The funny thing is that it took me ten years to convince him to make it again. See, my father likes to experiment with his cooking, as do we all. He would find something new, try adding it to something he loves, and if it works, was happy. If it didn't work, he would leave it in and try something else. The potato salad started with something simple and flavorful, the potatoes nicely cooked, not too much mayo, a delicious aromatic quality from the red onions he would use, and some salt and pepper. That was about it. It was simple and delicious. But as the years and the experiments went on, it changed. Finally, I refused to eat it anymore, and I know it hurt him. I genuinely did not want to upset him. But the potato salad had devolved to become a sludge of egg yolk and onion in mayonaisse with bits of green onion and very little potato. I prevailed on him to, just one time, make the potato salad the way he had ten years before. To humor me, he made it. And to his astonishment, he admitted to me that it was delicious and much better than what he'd been making for so long.
This is not to say that one should not experiment with recipes. That makes cooking dull. It also isn't to say that only simple recipes are good. This has been the big wave in cooking in the last twenty years or so, very simple dishes of 5 or fewer ingredients used to highlight one particular ingredient. I enjoy and appreciate this trend, but I also do not think that it necessarily is better or superior to food with many ingredients delicately combined and layered to provide a unique flavor and texture experience. This is all just my way of saying that though I tease my father about his cooking, he can actually make decent food. When he listens to me, anyway.
And that's my segue into today's recipe. I was making dinner tonight, simple cheeseburgers and fries, and I thought that it might be nice to do something different. I was thinking of throwing a Rapture BBQ this weekend, and wouldn't it be nice if I could try something out tonight for then? Well, I looked around for what I had. I could make a potato salad. Then I had an idea- why not a fingerling potato salad? Fingerling potatoes are small, waxy, delicate little potatoes, and it might be a chance to make a lighter version of the classic. Well, what the hell, why not give it a try?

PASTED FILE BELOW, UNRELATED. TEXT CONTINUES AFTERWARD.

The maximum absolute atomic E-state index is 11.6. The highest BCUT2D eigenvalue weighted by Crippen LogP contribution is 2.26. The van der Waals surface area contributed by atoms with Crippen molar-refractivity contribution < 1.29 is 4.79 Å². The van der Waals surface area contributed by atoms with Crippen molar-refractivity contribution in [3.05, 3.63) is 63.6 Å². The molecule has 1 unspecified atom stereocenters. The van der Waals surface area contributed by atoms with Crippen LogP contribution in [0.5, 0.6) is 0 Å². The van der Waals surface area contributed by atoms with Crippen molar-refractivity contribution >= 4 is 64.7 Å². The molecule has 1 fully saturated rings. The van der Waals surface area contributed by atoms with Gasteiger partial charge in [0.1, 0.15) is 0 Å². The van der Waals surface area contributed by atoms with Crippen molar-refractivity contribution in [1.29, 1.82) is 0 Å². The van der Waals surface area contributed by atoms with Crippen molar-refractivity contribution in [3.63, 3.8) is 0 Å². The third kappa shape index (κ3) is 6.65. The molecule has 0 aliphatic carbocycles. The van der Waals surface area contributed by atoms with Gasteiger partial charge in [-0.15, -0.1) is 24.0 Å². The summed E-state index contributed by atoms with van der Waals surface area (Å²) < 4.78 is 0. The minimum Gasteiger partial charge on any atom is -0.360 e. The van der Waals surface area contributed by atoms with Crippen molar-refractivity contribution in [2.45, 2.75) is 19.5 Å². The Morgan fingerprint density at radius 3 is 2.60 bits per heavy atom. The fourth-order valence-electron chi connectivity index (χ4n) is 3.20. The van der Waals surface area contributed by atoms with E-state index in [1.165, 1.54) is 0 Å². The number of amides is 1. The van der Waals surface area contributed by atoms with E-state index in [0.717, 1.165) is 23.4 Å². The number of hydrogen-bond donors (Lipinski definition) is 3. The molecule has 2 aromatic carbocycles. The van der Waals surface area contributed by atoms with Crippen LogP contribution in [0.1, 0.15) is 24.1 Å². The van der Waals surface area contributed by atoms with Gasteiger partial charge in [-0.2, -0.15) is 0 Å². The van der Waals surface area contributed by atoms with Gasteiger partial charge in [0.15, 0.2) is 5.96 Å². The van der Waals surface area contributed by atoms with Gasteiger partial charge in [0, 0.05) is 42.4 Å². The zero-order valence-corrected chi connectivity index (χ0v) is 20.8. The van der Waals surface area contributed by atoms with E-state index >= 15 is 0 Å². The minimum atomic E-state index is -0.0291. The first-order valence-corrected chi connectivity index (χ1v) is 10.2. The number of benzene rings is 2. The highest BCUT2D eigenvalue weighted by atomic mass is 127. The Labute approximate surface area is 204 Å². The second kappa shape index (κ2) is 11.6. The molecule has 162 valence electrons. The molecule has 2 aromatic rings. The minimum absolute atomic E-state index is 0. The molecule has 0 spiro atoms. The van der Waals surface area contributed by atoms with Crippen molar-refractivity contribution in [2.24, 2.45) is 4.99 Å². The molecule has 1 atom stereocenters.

Slice the potatoes into small pieces, then throw into a pot of boiling water. boil 4 eggs as well. I chopped a half of a large red onion pretty small (note- using the entire onion might not have been a bad idea). An equal amount of celery chopped delicately. I wanted to try using a piece of cucumber, but my cucumber was....weird. I just happened to have snatched a piece before adding it to the bowl, and it's lucky that I did. The cucumber tasted as though it had been dipped in a toxic waste barrel. My mouth burned, I shit you not. Out that went. But it would have been nice to peel the cuke, remove the seeds, then rough chop and add. Add the potatoes. Slice the eggs into 4 slices along the lattitude, then one long slice along the longitude. Add the eggs. Add equal measures of mayo and sour cream. No, this is not for any kind of health thing. I wanted it to be light and delicate, and sour cream is that. Plus, if you add too much mayo, it is nasty, but if you add too much sour cream, no biggie. Neither my wife nor I noticed the change.
Ideally, let sit in a sealed container overnight in your fridge.